BUBS A One Man Musical
nytheatre.com review by Micah Bucey
August 15, 2009
Actor-singer Erik Sandvold is doing overtime at Dixon Place. Backed by an incredibly enthusiastic and energetic six-piece band, Sandvold is the sole star of BUBS, a one man musical that offers no less than 15 different personas, each with his own song (or songs) of love, regret, and longing. That Sandvold makes it to the end of this non-stop exercise in multiple personality showmanship is a feat in itself. That the show still seems undercooked even with the high-octane performances of its star and musicians is a major disappointment.
The straightforward story is clear enough. Sandvold portrays Will, a middle-aged man who grew up listening to his washed-up father regale him with tales of his favorite "Bubs," men who love the music they create but can't make a living doing it. Will has come to Dixon Place to present a concert of these songs, the lifeblood that has fed his own artistic ambitions, as a way to "set things right" with the demons from his troubled past that still haunt his pathetic present. Through 18 songs and interspersed monologues (with no costume changes, but a rotating roster of hats), Will inhabits his father's heroes in an attempt to understand the compromises one makes for his art, revealing in the process his own betrayal of his father's trust.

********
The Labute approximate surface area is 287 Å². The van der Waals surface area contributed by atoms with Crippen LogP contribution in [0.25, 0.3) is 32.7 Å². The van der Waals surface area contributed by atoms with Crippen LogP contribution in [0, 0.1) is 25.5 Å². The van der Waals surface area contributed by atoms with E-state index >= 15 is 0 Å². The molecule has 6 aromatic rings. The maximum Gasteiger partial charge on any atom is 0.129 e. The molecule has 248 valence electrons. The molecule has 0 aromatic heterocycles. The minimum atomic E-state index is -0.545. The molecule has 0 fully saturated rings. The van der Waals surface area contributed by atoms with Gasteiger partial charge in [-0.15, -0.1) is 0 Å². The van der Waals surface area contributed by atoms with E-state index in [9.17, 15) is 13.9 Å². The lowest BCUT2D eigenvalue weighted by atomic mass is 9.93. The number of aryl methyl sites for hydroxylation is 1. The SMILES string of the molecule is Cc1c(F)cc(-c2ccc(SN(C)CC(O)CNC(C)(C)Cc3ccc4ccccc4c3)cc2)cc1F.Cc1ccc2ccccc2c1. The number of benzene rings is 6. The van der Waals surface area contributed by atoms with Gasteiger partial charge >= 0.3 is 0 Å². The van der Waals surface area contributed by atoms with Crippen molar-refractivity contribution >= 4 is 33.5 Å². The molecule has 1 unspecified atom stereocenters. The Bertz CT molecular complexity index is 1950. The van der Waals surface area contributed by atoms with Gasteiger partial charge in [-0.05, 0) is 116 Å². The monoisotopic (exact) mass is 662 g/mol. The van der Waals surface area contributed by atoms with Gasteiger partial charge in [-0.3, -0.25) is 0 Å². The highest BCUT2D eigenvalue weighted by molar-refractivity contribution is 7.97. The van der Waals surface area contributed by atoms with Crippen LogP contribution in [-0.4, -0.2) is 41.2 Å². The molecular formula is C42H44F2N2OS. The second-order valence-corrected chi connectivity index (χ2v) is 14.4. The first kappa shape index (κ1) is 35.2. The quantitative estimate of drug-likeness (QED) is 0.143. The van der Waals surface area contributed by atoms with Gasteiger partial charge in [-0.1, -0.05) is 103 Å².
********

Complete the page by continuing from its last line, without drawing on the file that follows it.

That's about it as far as plot. And once the audience realizes the cliche-ridden journey that they're on, all they can do is sit back and enjoy the music. Thankfully, Sandvold is mostly up to the task of performing the variant styles, from rock to folk to reggae to blues and everything in between. The musicianship over the evening's 80 minutes is never less than stellar, with band members trading instruments, singing backup, and adding their own antics to some of the show's gentle humor. It's when Will chooses to speak instead of sing that the story gets bogged down in self-help confessions and well-trod broken-family melodrama.
The lyrics and libretto, co-written by Cy Frost and Doug Olson (who also serve as music director and drummer, respectively) never reach any true heights of wit or suspense. And with such a familiar story to tell, the lack of surprise intermittently kills the momentum. Director Krin Solo Stofer creates an onstage dynamic that is fun and familial, but the arc of the concert is unclear and the moral ultimately facile.
Still, with the fun and variety that fills each song, from the rockabilly groove of "Don't Do That" to the gospel-tinged rasp of "I Call Your Name," it is hard to dismiss a group that appears to be doing what they love best: making music. And that, if I'm to understand Will's message correctly, is the most a true Bub could ever want.